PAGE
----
Community Engagement ALliance (CEAL)
The DMV/MSU CEAL2’s overarching goal is to support research on awareness, education, misinformation, and mistrust around SARS-CoV-2 and new variant infections. Part of this was done by our ambassadors administering 125 surveys to a sample of Baltimore city residents while educating them about vaccine acceptance and uptake. All surveys were successfully completed.
Additionally, the MSU CEAL2 project team has supported community partners in their role to engage underserved communities in meaningful activities that support SDOH, as well as the promotion of vaccine acceptance and uptake.
Through this community partnership and engagement, the MSU CEAL2 project has successfully completed the following:
∙ Our community partner, Paul’s Place was able to hire (1) full-time nurse, as well as obtain the University of Maryland at Baltimore student nurses to assist with extensive triage services while assessing COVID-19 vaccination uptake. This new nurse and students supported a significant increase in patient encounters from 35 to 73, respectively.
∙ Two of our community partners, Union Baptist Church, and the Family Tree collaborated in the recruitment and development of parenting classes for underserved parenting communities within Baltimore city. The program offered four incentivized sessions. Rev. Montgomery recruited parents from Union Baptist Church, Head Start, Baltimore City Schools, and Baltimore Connect Collaborative. Ms. Barger was able to obtain a facilitator for the virtual hour-long classes, in which 22 parents participated.
∙ The internal CEAL2 team has consistently produced and shared our newsletter which highlights and updates COVID-19 information. Additionally, Nurse Feijoo has provided extensive presentations about the most recent updates on COVID-19 for our partners. For example, the sharing of both mediums has supported the Hillen Road Improvement Association’s branding and marketing of the CEAL2 project as well as COVID-19 updates. To date, the Hillen Road Improvement Association have shared over 2500 flyers among the newly revitalized Northwood Plaza Center, and Northwood community members, as well as their organization website.
Strategically-Focused Research Network (SFRN)
The American Heart Association has announced an additional $4 million grant to add a sixth scientific research center bringing its total funding to its Strategically-Focused Research Network (SFRN) on the Science of Diversity in Clinical Trials to $24 million.
As a result, Morgan State University and Morgan CARES will be participating in a new project, in partnership with Johns Hopkins University and the University of Maryland to engage diverse and underrepresented groups in cardiovascular clinical research activities. This project will test various recruitment methods to see which is more effective in supporting enrollment. There will also be an online database, The Cardiovascular Research Learning Community, to include community-focused events and outreach in order to regain the trust of these underserved communities.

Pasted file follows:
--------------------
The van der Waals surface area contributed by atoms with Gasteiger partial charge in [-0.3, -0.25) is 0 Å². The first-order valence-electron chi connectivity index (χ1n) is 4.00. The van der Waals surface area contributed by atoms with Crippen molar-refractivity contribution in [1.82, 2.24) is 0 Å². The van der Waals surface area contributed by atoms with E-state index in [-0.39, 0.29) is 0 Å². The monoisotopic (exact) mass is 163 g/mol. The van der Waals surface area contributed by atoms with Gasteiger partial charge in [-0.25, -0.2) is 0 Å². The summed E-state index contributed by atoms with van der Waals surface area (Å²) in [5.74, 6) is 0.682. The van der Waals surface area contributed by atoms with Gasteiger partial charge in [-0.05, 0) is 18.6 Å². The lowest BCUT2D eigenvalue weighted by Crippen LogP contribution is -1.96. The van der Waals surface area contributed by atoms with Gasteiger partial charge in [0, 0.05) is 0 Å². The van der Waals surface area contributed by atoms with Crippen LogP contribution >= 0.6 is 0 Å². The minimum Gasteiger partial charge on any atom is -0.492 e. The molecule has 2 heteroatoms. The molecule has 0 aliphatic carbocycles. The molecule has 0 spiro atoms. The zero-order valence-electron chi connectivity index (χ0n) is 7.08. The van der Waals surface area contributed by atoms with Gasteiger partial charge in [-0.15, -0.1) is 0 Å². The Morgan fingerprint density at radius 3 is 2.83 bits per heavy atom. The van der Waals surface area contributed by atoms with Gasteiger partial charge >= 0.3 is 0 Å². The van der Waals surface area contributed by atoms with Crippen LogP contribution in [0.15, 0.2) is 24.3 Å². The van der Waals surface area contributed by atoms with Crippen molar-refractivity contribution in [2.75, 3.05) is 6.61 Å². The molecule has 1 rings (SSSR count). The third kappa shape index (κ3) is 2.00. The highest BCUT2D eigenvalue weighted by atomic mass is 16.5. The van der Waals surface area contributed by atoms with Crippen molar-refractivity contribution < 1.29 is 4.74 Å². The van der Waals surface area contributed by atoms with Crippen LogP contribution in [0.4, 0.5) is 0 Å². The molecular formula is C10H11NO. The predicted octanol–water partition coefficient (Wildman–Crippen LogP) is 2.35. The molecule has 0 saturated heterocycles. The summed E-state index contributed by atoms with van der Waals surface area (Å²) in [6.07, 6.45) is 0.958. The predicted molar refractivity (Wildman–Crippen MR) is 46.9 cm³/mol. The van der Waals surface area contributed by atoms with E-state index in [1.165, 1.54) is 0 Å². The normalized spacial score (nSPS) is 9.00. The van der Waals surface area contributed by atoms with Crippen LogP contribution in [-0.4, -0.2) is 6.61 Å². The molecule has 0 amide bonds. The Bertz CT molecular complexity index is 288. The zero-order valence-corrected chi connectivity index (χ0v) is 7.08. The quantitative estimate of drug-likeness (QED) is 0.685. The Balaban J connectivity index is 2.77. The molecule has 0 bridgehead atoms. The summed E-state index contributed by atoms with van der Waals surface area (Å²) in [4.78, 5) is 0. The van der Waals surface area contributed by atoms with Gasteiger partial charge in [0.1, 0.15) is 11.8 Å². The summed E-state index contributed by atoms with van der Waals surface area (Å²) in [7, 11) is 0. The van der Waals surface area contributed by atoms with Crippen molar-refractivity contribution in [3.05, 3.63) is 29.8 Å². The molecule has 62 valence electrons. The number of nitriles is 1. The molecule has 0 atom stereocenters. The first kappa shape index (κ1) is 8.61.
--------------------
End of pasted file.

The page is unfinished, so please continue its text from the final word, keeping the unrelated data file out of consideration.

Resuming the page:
CONNECT stands for Developing a learning COmmunity to increase eNgagemeNt and Enrollment in cardiovascular Clinical Trials, and the project aims to develop a participant-centered research community. Women and particular racial/ethnic groups are underrepresented in cardiovascular (CV) clinical research. Generational trauma, discrimination, and lack of meaningful engagement contribute to the discomfort and mistrust felt by certain communities as it relates to research. This project’s focus is to increase diversity in CV clinical trials by understanding and addressing the barriers and facilitators to participation. Focusing on women, Latinx, and Black adults, the CONNECT team will build relationships with community members, stakeholders, and organizations and work with the Community Research Council. CONNECT will develop and evaluate the effectiveness of various community-oriented recruitment and engagement strategies. The project’s overarching goals are critical steps to ensuring clinical trial results can inform care for all people.
CONNECT is a project under the Johns Hopkins Impact Center which is a collaboration between the Johns Hopkins University Schools of Medicine, Nursing, and Public Health, and Business; Morgan State University; University of Vermont; and Beth Israel Lahey Health. The project’s Co-Principal Investigators include Dr. Payam Sheikhattari, MD, MPH (Director of Morgan CARES), Dr. Cheryl Dennison Himmelfarb, PhD, RN, FAHA (Deputy Director of the Johns Hopkins Institute for Clinical and Translational Research Community and Collaboration Core and Recruitment Innovation Unit), Dr. Hailey Miller, PhD, RN (Assistant Professor at Johns Hopkins University School of Nursing), and Mr. John Shaia (Director of Youth Programs at Banner Neighborhoods Community).
Acknowledgments: This work is supported by a grant from the American Heart Association, Award #953559. Morgan State University has received a subaward from Johns Hopkins University.
Senior Program Coordinator
Hoen & Co Lithograph Building
2101 E Biddle Street
Stone Building, Suite 1204
Baltimore MD 21213
P: (443) 885-3626
Funding Acknowledgement: This program is funded through the Community Engagement Core component of the Center for Urban Health Disparities Research and Innovation at Morgan State University (RCMI@Morgan), awarded by the National Institute of Minority Health & Health Disparities (NIMHD).